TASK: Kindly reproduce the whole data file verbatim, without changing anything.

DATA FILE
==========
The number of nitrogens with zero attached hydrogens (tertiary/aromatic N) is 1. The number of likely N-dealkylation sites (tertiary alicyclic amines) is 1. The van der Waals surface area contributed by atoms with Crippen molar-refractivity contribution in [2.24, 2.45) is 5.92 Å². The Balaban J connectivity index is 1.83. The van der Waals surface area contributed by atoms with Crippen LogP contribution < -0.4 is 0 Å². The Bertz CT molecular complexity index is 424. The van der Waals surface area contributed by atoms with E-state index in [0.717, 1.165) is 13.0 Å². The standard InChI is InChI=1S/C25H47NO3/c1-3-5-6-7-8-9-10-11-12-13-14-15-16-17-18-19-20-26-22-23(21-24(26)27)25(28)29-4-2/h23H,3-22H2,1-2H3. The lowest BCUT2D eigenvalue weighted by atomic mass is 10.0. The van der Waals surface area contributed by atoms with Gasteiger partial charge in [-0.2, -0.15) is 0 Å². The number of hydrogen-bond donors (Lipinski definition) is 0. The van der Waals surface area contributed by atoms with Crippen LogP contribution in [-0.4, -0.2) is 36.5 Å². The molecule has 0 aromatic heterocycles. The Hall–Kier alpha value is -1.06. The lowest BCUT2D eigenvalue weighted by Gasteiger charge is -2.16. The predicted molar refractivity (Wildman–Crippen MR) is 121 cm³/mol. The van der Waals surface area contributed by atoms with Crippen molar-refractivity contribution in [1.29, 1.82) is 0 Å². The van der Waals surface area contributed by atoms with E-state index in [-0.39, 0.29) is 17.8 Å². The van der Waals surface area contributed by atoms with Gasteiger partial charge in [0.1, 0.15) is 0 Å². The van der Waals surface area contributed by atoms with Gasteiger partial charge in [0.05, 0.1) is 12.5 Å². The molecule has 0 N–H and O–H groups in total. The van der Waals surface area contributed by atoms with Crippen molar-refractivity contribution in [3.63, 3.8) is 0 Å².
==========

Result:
The number of nitrogens with zero attached hydrogens (tertiary/aromatic N) is 1. The number of likely N-dealkylation sites (tertiary alicyclic amines) is 1. The van der Waals surface area contributed by atoms with Crippen molar-refractivity contribution in [2.24, 2.45) is 5.92 Å². The Balaban J connectivity index is 1.83. The van der Waals surface area contributed by atoms with Crippen LogP contribution < -0.4 is 0 Å². The Bertz CT molecular complexity index is 424. The van der Waals surface area contributed by atoms with E-state index in [0.717, 1.165) is 13.0 Å². The standard InChI is InChI=1S/C25H47NO3/c1-3-5-6-7-8-9-10-11-12-13-14-15-16-17-18-19-20-26-22-23(21-24(26)27)25(28)29-4-2/h23H,3-22H2,1-2H3. The lowest BCUT2D eigenvalue weighted by atomic mass is 10.0. The van der Waals surface area contributed by atoms with Gasteiger partial charge in [-0.2, -0.15) is 0 Å². The number of hydrogen-bond donors (Lipinski definition) is 0. The van der Waals surface area contributed by atoms with Crippen LogP contribution in [-0.4, -0.2) is 36.5 Å². The molecule has 0 aromatic heterocycles. The Hall–Kier alpha value is -1.06. The lowest BCUT2D eigenvalue weighted by Gasteiger charge is -2.16. The predicted molar refractivity (Wildman–Crippen MR) is 121 cm³/mol. The van der Waals surface area contributed by atoms with Crippen molar-refractivity contribution in [1.29, 1.82) is 0 Å². The van der Waals surface area contributed by atoms with E-state index in [-0.39, 0.29) is 17.8 Å². The van der Waals surface area contributed by atoms with Gasteiger partial charge in [0.1, 0.15) is 0 Å². The van der Waals surface area contributed by atoms with Gasteiger partial charge in [0.05, 0.1) is 12.5 Å². The molecule has 0 N–H and O–H groups in total. The van der Waals surface area contributed by atoms with Crippen molar-refractivity contribution in [3.63, 3.8) is 0 Å².